The Airen logo is the focal point at the rear - the black portion of the mouse that runs along the entire length of the top surface of the RedMouseR Two is a tactile rubber finish. It certainly helps grip while at the same time not feeling 'too tacky/grippy'.
The RedMouseR Two rear.
The front portion of the mouse obviously caters for the main left and right buttons and scroll wheel. You can also see the sensitivity button that allows the user to select one of the three resolution settings - 3000, 3500 and 4000DPI. When activated a red light glows from the PCB within and through the opaque scroll wheel.
The RedMouseR Two front.
One thing to note is that the DPI selection light actually isn't as obvious as it probably could/should be. Regardless of the DPI the only colour you get is red - yes there are three separate LED's for each resolution but they are all red. When selecting each sensitivity you can only see the LED's change if you look very carefully. Certainly not a deal breaker in terms of this mouses day to day use but it could have been made far more obvious/easy to spot.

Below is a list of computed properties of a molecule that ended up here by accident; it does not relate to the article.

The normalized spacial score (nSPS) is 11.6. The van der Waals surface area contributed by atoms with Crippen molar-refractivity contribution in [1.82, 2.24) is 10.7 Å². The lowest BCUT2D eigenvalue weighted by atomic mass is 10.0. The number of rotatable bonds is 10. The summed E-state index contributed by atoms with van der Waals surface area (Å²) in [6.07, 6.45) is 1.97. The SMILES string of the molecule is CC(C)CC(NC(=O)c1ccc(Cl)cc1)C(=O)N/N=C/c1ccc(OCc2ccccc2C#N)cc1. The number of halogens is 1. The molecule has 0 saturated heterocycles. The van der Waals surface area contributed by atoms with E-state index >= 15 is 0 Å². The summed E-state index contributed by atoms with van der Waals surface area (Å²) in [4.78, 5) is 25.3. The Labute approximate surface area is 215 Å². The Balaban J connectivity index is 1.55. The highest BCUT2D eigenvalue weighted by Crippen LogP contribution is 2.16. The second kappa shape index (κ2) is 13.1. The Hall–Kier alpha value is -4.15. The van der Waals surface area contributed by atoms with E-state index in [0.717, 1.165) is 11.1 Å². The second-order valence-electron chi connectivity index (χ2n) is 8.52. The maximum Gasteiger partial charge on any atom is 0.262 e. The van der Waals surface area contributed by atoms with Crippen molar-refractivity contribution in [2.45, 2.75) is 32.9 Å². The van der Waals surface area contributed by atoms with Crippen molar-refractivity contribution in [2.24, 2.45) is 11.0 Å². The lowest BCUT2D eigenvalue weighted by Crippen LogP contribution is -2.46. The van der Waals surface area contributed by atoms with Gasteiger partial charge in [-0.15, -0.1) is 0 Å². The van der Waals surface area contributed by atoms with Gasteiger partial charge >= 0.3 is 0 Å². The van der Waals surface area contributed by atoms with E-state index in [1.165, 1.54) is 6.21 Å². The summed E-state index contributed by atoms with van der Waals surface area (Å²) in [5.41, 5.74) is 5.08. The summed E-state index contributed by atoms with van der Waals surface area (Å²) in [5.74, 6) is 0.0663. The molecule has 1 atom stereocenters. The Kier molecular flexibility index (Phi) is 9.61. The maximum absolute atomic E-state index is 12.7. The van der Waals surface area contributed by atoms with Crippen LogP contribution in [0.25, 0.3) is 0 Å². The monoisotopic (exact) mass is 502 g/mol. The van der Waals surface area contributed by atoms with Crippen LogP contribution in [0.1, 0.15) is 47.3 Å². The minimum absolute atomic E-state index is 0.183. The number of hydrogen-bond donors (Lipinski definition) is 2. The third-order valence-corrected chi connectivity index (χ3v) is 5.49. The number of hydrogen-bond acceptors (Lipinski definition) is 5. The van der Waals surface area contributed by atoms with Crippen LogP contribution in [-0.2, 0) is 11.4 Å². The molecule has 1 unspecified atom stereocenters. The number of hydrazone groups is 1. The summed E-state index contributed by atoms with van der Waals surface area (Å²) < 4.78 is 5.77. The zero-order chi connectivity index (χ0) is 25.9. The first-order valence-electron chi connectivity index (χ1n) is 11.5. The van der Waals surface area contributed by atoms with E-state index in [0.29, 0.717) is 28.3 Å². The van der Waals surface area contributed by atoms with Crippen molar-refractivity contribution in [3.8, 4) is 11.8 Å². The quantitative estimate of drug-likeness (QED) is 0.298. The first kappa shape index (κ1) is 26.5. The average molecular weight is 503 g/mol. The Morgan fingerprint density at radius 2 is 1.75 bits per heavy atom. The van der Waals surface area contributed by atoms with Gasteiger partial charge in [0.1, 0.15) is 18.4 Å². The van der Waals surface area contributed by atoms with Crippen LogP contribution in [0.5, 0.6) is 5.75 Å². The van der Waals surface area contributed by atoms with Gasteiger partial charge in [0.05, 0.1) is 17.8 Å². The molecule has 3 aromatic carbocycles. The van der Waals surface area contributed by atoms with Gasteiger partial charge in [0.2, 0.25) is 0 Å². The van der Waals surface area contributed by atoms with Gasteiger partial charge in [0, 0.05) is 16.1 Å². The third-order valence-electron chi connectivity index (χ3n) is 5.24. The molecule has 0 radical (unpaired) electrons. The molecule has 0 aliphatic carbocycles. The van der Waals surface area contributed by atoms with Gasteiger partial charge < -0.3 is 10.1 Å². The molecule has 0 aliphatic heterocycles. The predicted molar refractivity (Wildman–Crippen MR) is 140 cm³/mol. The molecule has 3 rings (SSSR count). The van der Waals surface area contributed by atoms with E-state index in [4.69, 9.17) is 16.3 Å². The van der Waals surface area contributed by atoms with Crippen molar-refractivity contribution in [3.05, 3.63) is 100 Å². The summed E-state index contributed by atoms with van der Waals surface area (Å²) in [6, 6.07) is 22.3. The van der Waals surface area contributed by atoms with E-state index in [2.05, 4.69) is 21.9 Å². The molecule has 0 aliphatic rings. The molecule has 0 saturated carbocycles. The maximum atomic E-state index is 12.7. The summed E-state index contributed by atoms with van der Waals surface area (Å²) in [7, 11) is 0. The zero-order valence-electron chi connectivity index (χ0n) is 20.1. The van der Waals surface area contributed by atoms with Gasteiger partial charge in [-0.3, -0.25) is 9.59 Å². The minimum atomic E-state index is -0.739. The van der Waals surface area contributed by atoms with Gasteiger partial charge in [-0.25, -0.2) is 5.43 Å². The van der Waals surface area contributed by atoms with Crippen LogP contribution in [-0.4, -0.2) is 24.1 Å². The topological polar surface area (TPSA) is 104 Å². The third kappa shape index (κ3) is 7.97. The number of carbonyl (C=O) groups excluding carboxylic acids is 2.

The base of the mouse is typically labelled up with the products name and serial number. The prism for the optics can be seen in the center of the mouse and four teflon pads should help the RedMouseR Two to smoothly navigate most surfaces.
The RedMouseR Two base.
While examining the base of the mouse I noticed some additional paint on the edge of the base of the casing - this obviously won't affect performance in any way and is probably just overspray from the production process but it would be nice to see that tidied up.
Finally, in line with its 'affordable' brethren the RedMouseR Two's 1.5m cable is unbraided and its USB plug isn't plated with anything.
Unbraided and not plated.